High Winds, Heavy Rain & Flooding Forecast for the Area - Turn Around, Don't Drown
For Release
October 26, 2012
With the onset of Hurricane Sandy, the National Weather Service (NWS) has forecast severe weather for the Washington DC Metropolitan area with high winds and heavy rainfall.  This is a slow moving storm that will last for several days beginning Saturday evening and moving out of the area sometime on Wednesday producing flooding and flash floods throughout the state.  More deaths occur from flooding than any other severe weather-related hazard as the result of people underestimating the power of water, especially rushing water. Of all flood fatalities, more than 50% are vehicle-related as a result of people trapped in vehicles swept downstream. This occurs when victims attempt to drive through the flooded area.
 
To protect you and your family should flooding occur, follow these flood safety tips: 
  • Monitor the NOAA Weather Radio to receive warnings from the National Weather Service, or monitor your favorite news source.
    • You can also sign up for weather alerts and emergency messages from the County through Prince William Community Alert Network at www.pwcgov.org/PWCAN.
    • Keep up to date with local conditions – follow TV and radio reports from your area, or visit www.weather.gov (http://mobile.weather.gov on your phone) for the latest forecast.
  • Be aware of flooding or flash flooding that may occur in your area.
  • Leave areas subject to flooding and seek higher ground.
  • Avoid underpasses, underground parking garages and basements during or after heavy rains.
  • Whether driving or walking, if you encounter a flooded road -- Turn Around, Don’t Drown!
    • DO NOT attempt to cross flowing streams.
    • NEVER drive through flooded roadways – flood water may have damaged or washed away the road and six inches of water can stall a vehicle.
      • If your vehicle stalls, get out and move to higher ground.
    • If you come to water that’s above your ankles, stop and turn around. You can be swept off your feet by as little as six inches of rushing water.
  • Develop a family evacuation plan.  Make sure everyone knows what to do in case of flooding.
  • Keep all family cars fueled. Stock bottled water, non-perishable food, and a first aid kit.
Residents often inquire about the use of sandbags to protect their home from flooding.  Prince William County does not distribute sandbags due to:
  • Sandbags are heavy to handle and difficult to stack properly.
  • Sandbags exposed to flood water become contaminated and are difficult to dispose of properly.
In lieu of sandbags:
  • Use cement to fill cracks in the foundation, seal openings around pipes with cement or caulk; and seal the joint between siding and foundation with caulk.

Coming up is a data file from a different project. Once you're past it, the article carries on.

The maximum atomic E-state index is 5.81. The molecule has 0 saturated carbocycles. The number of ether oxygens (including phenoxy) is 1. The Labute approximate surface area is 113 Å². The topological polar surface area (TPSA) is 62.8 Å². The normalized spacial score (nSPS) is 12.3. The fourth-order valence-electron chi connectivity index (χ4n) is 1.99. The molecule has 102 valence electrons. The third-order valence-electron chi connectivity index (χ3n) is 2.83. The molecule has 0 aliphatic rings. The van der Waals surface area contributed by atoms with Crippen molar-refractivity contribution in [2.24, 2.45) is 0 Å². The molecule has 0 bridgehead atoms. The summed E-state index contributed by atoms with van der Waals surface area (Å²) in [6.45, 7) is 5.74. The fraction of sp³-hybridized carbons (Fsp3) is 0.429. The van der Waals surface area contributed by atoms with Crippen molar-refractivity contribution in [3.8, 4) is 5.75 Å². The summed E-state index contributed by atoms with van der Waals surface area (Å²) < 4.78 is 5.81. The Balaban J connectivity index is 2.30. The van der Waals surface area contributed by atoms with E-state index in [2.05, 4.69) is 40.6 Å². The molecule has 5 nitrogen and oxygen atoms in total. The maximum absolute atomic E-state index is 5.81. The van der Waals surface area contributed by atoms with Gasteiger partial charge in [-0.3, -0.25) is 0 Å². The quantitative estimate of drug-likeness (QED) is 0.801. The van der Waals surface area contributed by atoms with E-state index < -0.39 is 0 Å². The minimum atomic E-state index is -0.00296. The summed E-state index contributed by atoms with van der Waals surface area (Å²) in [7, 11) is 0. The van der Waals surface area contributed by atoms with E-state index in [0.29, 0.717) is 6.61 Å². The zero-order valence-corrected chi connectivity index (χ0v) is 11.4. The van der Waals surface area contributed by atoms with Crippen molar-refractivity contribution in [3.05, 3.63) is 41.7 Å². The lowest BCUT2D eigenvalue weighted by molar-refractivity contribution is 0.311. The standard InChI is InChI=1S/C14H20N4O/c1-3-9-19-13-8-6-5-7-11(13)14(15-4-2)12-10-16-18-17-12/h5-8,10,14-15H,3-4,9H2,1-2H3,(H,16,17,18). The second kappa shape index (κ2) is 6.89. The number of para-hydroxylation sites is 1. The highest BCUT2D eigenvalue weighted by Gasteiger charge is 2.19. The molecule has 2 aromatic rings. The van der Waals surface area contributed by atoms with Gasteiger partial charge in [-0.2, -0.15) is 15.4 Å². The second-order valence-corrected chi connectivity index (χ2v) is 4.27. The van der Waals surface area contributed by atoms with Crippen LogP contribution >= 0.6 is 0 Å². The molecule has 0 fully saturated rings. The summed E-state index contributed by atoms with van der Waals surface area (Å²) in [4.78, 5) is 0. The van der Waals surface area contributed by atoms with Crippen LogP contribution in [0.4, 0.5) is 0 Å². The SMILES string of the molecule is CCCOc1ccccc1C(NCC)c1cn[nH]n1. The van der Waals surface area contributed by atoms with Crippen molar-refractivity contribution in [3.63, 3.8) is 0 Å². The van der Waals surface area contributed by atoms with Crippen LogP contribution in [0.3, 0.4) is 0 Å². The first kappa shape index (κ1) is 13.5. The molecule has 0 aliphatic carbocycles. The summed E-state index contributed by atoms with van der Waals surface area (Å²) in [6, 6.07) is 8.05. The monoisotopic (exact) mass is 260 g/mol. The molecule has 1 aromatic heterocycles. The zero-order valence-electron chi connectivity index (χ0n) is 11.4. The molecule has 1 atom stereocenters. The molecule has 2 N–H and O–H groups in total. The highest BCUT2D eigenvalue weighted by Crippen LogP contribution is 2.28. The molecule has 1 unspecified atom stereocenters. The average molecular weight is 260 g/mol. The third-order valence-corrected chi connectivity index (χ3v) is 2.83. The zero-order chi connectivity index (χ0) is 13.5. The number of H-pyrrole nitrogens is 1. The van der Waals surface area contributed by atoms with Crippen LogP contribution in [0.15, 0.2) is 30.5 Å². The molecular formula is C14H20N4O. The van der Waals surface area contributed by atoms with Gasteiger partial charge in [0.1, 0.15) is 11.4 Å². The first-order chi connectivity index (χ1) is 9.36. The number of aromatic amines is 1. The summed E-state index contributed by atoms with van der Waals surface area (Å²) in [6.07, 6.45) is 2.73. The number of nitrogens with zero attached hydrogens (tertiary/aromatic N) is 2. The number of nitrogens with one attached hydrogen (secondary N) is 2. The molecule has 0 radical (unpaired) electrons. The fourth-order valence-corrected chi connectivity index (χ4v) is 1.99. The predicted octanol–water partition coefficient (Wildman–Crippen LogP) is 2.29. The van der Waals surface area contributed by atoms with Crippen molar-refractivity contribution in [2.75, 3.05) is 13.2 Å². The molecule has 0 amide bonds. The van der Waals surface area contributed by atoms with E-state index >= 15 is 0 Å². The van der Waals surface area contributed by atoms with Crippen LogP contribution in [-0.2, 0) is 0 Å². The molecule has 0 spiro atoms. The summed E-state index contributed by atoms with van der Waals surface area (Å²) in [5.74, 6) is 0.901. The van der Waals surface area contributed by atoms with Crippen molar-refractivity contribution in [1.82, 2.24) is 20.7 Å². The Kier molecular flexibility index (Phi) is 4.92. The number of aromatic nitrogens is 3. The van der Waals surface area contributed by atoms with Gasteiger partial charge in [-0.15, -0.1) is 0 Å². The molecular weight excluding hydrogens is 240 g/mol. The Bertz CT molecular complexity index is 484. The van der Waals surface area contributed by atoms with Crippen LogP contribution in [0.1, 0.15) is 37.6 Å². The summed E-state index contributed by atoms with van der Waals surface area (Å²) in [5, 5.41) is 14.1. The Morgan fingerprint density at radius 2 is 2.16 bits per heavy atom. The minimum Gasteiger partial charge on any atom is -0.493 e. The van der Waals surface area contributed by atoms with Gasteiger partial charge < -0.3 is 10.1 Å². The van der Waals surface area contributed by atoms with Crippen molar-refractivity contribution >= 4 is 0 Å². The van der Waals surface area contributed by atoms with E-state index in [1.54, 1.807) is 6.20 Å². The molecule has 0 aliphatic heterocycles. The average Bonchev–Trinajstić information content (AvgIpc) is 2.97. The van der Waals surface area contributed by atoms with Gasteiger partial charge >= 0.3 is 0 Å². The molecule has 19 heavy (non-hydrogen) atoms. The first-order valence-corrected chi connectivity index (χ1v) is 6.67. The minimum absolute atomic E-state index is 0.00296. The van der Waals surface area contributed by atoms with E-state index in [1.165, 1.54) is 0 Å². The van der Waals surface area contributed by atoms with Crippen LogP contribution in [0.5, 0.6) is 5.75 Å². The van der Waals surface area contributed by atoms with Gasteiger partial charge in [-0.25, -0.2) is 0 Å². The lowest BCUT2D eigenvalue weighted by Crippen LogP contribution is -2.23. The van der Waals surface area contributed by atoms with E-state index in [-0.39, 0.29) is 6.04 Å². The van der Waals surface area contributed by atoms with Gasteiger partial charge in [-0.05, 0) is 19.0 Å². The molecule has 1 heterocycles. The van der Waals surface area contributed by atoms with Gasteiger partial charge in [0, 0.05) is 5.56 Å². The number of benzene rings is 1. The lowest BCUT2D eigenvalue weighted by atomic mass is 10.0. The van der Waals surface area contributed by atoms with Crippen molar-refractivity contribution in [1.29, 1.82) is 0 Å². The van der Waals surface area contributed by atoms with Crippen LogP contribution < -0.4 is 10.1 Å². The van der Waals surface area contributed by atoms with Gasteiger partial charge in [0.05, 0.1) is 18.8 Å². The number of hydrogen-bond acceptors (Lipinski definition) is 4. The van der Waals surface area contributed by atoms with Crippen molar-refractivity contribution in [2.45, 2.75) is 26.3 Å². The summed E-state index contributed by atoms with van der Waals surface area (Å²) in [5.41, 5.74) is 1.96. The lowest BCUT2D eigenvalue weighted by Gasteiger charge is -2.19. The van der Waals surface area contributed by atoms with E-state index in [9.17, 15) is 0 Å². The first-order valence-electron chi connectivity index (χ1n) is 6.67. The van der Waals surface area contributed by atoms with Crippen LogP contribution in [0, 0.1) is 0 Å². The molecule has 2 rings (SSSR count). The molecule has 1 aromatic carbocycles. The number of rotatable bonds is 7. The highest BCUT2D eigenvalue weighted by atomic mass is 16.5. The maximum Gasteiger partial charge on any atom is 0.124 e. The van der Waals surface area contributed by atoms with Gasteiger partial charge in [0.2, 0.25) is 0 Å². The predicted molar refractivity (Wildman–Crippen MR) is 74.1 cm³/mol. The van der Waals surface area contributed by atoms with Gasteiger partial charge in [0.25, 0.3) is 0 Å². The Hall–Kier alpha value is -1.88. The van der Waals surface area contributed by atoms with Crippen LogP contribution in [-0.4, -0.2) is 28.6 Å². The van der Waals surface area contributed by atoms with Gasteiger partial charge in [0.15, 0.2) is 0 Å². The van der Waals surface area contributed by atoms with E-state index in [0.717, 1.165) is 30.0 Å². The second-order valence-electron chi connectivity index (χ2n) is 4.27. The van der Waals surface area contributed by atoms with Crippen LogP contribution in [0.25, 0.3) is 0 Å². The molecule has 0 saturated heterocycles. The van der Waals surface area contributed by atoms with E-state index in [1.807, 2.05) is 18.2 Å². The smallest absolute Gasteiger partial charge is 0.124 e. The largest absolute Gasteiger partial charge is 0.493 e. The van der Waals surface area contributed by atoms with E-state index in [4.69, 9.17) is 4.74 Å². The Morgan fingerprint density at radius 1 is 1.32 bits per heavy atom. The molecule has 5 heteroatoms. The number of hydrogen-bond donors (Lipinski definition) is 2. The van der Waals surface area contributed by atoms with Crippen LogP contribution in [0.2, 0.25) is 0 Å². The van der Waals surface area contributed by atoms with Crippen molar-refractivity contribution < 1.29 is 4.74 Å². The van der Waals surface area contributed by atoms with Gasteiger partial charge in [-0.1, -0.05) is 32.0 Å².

• Make sure your gutters and downspouts are clean and in working order. Ensure that gutters and downspouts discharge properly into the storm sewer or some distance away from your property.
  • Maintain the grade around your house so that rainwater drains away from the foundation.
  • Consider installing a backup, battery-powered or water-powered sump pump if you rely on a sump pump to keep your house dry, and be sure you understand the limits of the backup pump.
  • Consider investing in a generator or heavy-duty power inverter to cope with extended power outages.
We may also encounter strong winds during the storm so be sure to check your yard and outside areas around your home for items such as trash cans and patio furniture that might be blown around by heavy winds. In addition, expect downed trees and power lines that will create power outages that may last for several hours or days. 
Planning ahead is the key to increasing your chances of survival during an emergency.  To prepare for possible outages follow these simple steps:
 
  • Get a Kit - Stock or re-stock your emergency supply kits (food, drinking water, including extra batteries, etc.).  Have enough supplies for a minimum of 3 days. Don’t wait until the last minute to shop for supplies
  • Test all emergency equipment prior to the storm, i.e. radios, flashlights, generators, etc.
  • Food Safety - Have a cooler on hand to keep food cold, and group food together in the freezer so it stays cold longer.
  • Generators - Follow safe operating procedures for generators. Never operate one inside your home or in an enclosed space, such as a garage.
  • Lighting – Use flashlights instead of candles.
  • Stay away from fallen wires, flooded areas and debris.  Treat all fallen wires and anything touching them as though they are energized.